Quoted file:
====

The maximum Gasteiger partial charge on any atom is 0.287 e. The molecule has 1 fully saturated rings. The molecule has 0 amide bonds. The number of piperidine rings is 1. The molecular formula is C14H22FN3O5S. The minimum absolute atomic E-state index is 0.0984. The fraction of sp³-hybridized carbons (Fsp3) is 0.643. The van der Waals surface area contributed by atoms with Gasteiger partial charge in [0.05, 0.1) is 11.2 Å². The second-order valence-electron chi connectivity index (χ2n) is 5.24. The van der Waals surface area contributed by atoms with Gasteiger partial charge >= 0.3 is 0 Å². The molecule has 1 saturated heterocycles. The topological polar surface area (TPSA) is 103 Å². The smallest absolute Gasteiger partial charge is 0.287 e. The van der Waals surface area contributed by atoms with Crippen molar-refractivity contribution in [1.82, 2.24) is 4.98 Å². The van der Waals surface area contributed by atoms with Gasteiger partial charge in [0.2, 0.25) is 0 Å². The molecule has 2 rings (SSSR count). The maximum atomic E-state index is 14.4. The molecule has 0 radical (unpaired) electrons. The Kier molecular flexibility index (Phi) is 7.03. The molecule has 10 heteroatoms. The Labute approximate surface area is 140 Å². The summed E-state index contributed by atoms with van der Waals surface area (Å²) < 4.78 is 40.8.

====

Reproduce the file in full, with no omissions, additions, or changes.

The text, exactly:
The maximum Gasteiger partial charge on any atom is 0.287 e. The molecule has 1 fully saturated rings. The molecule has 0 amide bonds. The number of piperidine rings is 1. The molecular formula is C14H22FN3O5S. The minimum absolute atomic E-state index is 0.0984. The fraction of sp³-hybridized carbons (Fsp3) is 0.643. The van der Waals surface area contributed by atoms with Gasteiger partial charge in [0.05, 0.1) is 11.2 Å². The second-order valence-electron chi connectivity index (χ2n) is 5.24. The van der Waals surface area contributed by atoms with Gasteiger partial charge >= 0.3 is 0 Å². The molecule has 1 saturated heterocycles. The topological polar surface area (TPSA) is 103 Å². The smallest absolute Gasteiger partial charge is 0.287 e. The van der Waals surface area contributed by atoms with Crippen molar-refractivity contribution in [1.82, 2.24) is 4.98 Å². The van der Waals surface area contributed by atoms with Gasteiger partial charge in [0.2, 0.25) is 0 Å². The molecule has 2 rings (SSSR count). The maximum atomic E-state index is 14.4. The molecule has 0 radical (unpaired) electrons. The Kier molecular flexibility index (Phi) is 7.03. The molecule has 10 heteroatoms. The Labute approximate surface area is 140 Å². The summed E-state index contributed by atoms with van der Waals surface area (Å²) < 4.78 is 40.8.